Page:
Why Does The UAE Encourage Expats to Write Their Will?

Why Does The UAE Encourage Expats to Write Their Will?

When R.P. (name withheld) lost her husband to a heart attack, her life changed overnight. With three kids aged six, eight and 12 to raise, RP was single-handedly running from post to pillar, trying to reopen the joint bank account that was frozen after her husband’s death, procuring a succession certificate and a mountain of other procedural work.

Adding to the immense grief that comes from losing a loved one, the laws and procedures relating to drafting a will or procuring a succession certificate can be overwhelming for families like R.P. and her kids. The process becomes extremely stressful, if the families do not have a will in place.

However, expert lawyers said the process is actually simple and can only seem daunting if they have to go back to their home country.

Sunil Thacker, senior partner at STA Law Firm, said: “The procedure can be overwhelming, especially for people who need to leave and go back to their home country. In some cases, not everyone can afford lawyer’s fees, etc.”

He added: “There are cases where there is a property dispute and if families want their share, then it’s a little more complicated.”

In case there is no will, family members must apply for a succession certificate in their home country, which may take a week to a month, depending on the jurisdiction, Thacker explained.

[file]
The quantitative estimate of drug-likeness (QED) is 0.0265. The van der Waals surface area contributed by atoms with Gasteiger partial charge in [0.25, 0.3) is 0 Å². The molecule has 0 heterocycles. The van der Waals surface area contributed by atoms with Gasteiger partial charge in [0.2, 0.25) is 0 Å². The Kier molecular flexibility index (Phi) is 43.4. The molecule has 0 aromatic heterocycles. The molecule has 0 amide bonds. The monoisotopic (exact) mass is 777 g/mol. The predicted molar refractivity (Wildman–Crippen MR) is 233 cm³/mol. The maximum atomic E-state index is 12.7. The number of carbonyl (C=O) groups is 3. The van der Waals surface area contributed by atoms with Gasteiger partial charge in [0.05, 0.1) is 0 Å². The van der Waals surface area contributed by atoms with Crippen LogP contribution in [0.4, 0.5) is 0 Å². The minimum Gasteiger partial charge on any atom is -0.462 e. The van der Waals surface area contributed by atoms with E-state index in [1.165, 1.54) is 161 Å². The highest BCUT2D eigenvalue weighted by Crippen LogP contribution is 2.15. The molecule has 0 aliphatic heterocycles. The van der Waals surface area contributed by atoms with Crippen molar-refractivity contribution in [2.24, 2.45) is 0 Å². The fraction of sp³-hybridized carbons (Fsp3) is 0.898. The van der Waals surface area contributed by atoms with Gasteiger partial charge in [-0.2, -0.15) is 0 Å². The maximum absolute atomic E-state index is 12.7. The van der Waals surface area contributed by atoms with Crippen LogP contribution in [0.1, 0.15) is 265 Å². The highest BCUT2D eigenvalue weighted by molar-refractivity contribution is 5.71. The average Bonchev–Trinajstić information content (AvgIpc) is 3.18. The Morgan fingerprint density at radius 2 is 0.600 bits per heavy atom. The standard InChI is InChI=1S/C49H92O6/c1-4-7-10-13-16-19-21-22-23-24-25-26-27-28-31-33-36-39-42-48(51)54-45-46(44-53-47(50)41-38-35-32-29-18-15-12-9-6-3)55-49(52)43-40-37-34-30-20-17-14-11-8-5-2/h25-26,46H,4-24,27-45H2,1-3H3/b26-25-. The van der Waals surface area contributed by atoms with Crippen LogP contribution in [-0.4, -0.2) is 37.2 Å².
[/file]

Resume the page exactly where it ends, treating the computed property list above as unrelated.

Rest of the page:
“After that, the documents must be legalised, attested and notarised. The documents must be in Arabic and it must be legalised before the Ministry of Foreign Affairs and Ministry of Justice,” explained Zisha Rizvi, a partner at STA Law Firm. Then, the family should file a petition before the Dubai Court. The next phases take place in the court, where assets are ascertained.

The assets of the deceased, including movables and immovables, must be disclosed to the court with sufficient documentary evidence. The final step is a court order and execution based on submissions.

Thacker also said the laws vary for Muslims and non-Muslims. “There are Shariah law implications for Muslims,” he explained.

For example, if the deceased husband has one wife, one son and one daughter, the assets will be divided in a way where the wife gets one-eighth share; the daughter is entitled to half of son’s entitlement; and the son gets two-thirds of the balance.

Khaleej Times spoke to RK, whose husband suddenly passed away a few years ago.

Since a will was not drawn, matters got complicated for the family. She said: “Everything was in my husband’s name and we had a joint account. All the assets were frozen. Because I have a daughter, I had to get clearance from my in-laws and my husband’s siblings.”

“The succession certificate was needed so that I could gain access to money in the banks again,” she added.

However, the real task has been in trying to sell the family car.

“I can transfer the car into my name. However, I will not be able to sell it unless my daughter, who is 21 now, gives me a power of attorney. Once the family members and my daughter provide me with the documents, I can transfer ownership of the car,” she said.

What to do if there is no will

1-The successors of deceased must apply for a succession certificate in his home country which may take a week to months

2-The document must be legalised, attested and notarised

3-Documents must be in Arabic

4-Legalise it before the Ministry of Foreign Affairs and the Ministry of Justice

5-File a petition before a Dubai court

6- Declare the assets of the deceased (movables and immovable) to the court with sufficient documentary evidence

7-Court will decide based on submissions and render a judgement

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